Spend a day in the Ashmolean in Oxford and you’ll be transported in space and time, exploring civilisations across the world over 10,000 years of history
See some of history’s greatest treasures at the Ashmolean, Oxford
When Elias Ashmole gifted the University of Oxford his sprawling collections of manuscripts, geological and zoological specimens and assorted curios, they came with a stipulation: a suitable home had to be built and be available to the public. His wish was obliged, and the Ashmolean duly opened its doors on 24 May 1683, making it the world’s inaugural university museum.
The Ashmolean would add so many treasures over the centuries that it had to move to a grander location a few roads away. It remains there today as one of the foremost museums in Britain – open (and free) to everyone, just as Ashmole wanted.
Although he enjoyed collecting antiquities himself, much of what Ashmole donated actually belonged to a father-son pair of antiquarians initially. John Tradescant the Elder and Younger accumulated a trove of ancient coins, books and engravings, as well as the weird and wonderful. As botanists – both served as head gardeners to Charles I – they held a particular fascination for exotic plants, but also possessed a zoo’s worth of stuffed animals (the highlight being the last dodo seen in Europe), the lantern used by Guy Fawkes, Henry VIII’s hawking glove and the ‘robe of the King of Virginia’ (Powhatan’s mantle).
The Tradescant collection had been displayed for years at their Lambeth house, a cabinet of curiosities named ‘The Ark’. When John the Younger died with no children, though, it all went to Ashmole, who had helped catalogue every item. He then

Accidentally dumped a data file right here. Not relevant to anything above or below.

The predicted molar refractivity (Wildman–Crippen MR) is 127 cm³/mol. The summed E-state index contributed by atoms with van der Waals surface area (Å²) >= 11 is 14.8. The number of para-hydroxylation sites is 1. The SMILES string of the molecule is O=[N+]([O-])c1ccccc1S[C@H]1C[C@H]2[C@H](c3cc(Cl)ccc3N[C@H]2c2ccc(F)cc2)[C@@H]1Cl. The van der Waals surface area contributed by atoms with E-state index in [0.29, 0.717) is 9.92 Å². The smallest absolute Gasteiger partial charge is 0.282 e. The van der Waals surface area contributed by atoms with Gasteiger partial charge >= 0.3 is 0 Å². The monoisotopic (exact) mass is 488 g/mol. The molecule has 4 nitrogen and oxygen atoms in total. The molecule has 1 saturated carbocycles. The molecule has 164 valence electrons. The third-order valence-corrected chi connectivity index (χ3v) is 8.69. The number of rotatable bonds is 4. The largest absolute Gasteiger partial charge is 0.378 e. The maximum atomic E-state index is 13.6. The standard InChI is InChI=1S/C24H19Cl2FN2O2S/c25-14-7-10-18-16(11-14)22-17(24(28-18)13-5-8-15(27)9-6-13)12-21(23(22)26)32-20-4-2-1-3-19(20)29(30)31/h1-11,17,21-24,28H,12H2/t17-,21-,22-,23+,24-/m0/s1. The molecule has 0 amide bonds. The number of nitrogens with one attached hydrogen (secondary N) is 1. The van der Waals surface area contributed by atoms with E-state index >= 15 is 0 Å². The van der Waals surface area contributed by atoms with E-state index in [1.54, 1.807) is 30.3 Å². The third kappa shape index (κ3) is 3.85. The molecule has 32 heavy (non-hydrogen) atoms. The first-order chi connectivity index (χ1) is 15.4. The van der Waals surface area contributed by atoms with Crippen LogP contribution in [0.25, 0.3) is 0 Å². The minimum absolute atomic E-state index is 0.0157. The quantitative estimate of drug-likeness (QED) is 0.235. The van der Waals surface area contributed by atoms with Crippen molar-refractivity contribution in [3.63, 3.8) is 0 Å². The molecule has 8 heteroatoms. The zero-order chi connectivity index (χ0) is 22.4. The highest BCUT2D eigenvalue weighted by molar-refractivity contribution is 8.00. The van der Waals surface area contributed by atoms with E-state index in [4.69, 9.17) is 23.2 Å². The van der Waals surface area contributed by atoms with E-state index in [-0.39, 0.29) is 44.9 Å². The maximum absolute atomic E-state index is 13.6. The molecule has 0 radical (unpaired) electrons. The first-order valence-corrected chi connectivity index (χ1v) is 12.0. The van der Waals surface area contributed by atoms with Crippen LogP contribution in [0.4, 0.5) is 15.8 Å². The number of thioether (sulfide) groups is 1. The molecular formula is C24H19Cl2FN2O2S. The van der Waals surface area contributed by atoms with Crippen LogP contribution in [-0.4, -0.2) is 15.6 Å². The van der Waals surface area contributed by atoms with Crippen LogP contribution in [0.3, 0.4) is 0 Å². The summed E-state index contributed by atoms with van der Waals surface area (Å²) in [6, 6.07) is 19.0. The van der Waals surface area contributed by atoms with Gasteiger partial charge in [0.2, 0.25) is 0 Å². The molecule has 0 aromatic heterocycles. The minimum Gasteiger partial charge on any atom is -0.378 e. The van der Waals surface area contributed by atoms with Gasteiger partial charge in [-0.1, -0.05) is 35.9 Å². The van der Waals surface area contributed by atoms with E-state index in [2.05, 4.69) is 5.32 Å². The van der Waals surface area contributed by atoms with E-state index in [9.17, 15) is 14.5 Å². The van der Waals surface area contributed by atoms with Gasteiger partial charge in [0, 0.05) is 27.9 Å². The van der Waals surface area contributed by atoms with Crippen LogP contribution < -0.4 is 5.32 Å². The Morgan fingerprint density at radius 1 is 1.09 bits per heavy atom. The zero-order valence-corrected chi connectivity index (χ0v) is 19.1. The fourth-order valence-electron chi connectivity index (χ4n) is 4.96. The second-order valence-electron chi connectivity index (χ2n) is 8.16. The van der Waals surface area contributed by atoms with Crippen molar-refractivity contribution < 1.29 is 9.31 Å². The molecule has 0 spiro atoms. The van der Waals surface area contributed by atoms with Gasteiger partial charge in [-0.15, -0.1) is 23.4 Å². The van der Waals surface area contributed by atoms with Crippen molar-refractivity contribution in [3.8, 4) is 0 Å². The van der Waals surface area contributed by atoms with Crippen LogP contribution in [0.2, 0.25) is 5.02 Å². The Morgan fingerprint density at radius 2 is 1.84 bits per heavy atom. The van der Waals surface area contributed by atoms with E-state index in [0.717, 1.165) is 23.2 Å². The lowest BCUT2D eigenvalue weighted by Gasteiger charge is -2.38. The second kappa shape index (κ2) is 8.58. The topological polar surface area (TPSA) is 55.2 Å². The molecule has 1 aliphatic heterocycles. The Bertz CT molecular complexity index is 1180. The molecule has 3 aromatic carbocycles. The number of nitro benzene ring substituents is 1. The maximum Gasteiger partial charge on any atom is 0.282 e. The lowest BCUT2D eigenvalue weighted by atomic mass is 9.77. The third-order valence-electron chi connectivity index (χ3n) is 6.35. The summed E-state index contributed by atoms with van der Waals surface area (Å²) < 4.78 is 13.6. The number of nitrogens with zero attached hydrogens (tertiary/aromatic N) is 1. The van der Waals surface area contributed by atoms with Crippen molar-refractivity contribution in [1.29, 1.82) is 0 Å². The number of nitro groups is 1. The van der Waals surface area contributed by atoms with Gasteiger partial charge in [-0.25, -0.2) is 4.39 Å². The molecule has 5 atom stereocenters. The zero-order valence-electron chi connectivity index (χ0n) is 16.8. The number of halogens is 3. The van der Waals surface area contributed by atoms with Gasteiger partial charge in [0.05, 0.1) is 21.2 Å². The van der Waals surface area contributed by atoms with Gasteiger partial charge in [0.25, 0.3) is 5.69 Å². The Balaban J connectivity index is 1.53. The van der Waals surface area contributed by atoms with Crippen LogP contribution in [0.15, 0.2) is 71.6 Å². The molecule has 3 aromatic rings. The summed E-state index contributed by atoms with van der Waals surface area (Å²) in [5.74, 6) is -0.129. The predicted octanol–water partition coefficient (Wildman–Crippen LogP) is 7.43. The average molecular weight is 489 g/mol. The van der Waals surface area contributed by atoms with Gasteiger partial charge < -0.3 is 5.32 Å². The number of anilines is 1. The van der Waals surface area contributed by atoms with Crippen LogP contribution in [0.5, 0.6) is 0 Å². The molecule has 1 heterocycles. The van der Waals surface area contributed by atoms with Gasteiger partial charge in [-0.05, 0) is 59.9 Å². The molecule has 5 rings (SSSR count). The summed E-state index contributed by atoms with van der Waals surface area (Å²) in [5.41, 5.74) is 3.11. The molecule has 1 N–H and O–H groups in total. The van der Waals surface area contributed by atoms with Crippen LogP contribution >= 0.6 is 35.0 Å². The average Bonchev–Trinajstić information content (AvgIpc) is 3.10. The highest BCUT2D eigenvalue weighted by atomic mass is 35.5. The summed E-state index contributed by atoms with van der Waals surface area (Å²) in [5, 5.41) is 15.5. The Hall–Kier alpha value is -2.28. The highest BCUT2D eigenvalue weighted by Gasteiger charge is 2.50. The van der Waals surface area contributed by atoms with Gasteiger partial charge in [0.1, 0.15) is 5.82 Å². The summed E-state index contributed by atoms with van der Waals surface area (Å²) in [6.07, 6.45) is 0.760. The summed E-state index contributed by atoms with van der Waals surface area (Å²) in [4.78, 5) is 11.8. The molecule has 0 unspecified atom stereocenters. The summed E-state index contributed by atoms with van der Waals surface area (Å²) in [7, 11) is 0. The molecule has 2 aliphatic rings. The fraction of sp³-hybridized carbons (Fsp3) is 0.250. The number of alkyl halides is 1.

“It remains one of the foremost museums in Britain”
chose to donate it to Oxford, having a long connection to the university – going back to the 1640s, when he studied there during the Civil War.
Transporting everything to the Ashmolean building on Broad Street supposedly required 12 wagons, but would have required even more if he had not lost a lot of his own collection in a fire. He then missed the opening due to poor health, but Ashmole had succeeded in establishing a public museum, under the keepership of naturalist Dr Robert Plot.
The 18th century saw both new additions for the Ashmolean – including materials from Captain Cook’s second voyage – and the deterioration of some of the original items. The dodo decayed so much that it had to be destroyed. The natural history specimens then stopped being a feature entirely when a new museum opened in Oxford in the mid-19th century, leading the Ashmolean to change its focus to the field of archaeology.
This intensified when Arthur Evans became keeper in 1884. As he was the man who uncovered the Palace of Knossos on Crete (the fabled location of the Minotaur and the labyrinth), he brought in an impressive collection of Minoan pottery. In fact, he made so many archaeological acquisitions from around the world (an average of 2,000 a year) that the museum needed more room.
The Ashmolean’s artefacts were moved to a neo-classical building, which they would share with the university galleries: drawings by Raphael and Michelangelo, along with Turner watercolours. In 1908, the two institutions combined into the Ashmolean Museum of Art and Archaeology.
Today, it is easy to marvel both at the Ashmolean’s treasures and the thought-provoking ways they are displayed, which have been improved by major redevelopments since 2000. For those who may find the sheer volume of things to see a little overwhelming, there are a number of free tours throughout the day, but you’ll need to spend much longer here to fully enjoy this wonderful museum.
THE MUMMY OF EXHIBITIONS The Ancient Egyptian
collection will always be the most popular, and for good reason, but that is only one of the cultures of the world that can be explored here.
The museum’s extensive collection of funerary items includes a set of Theban coffins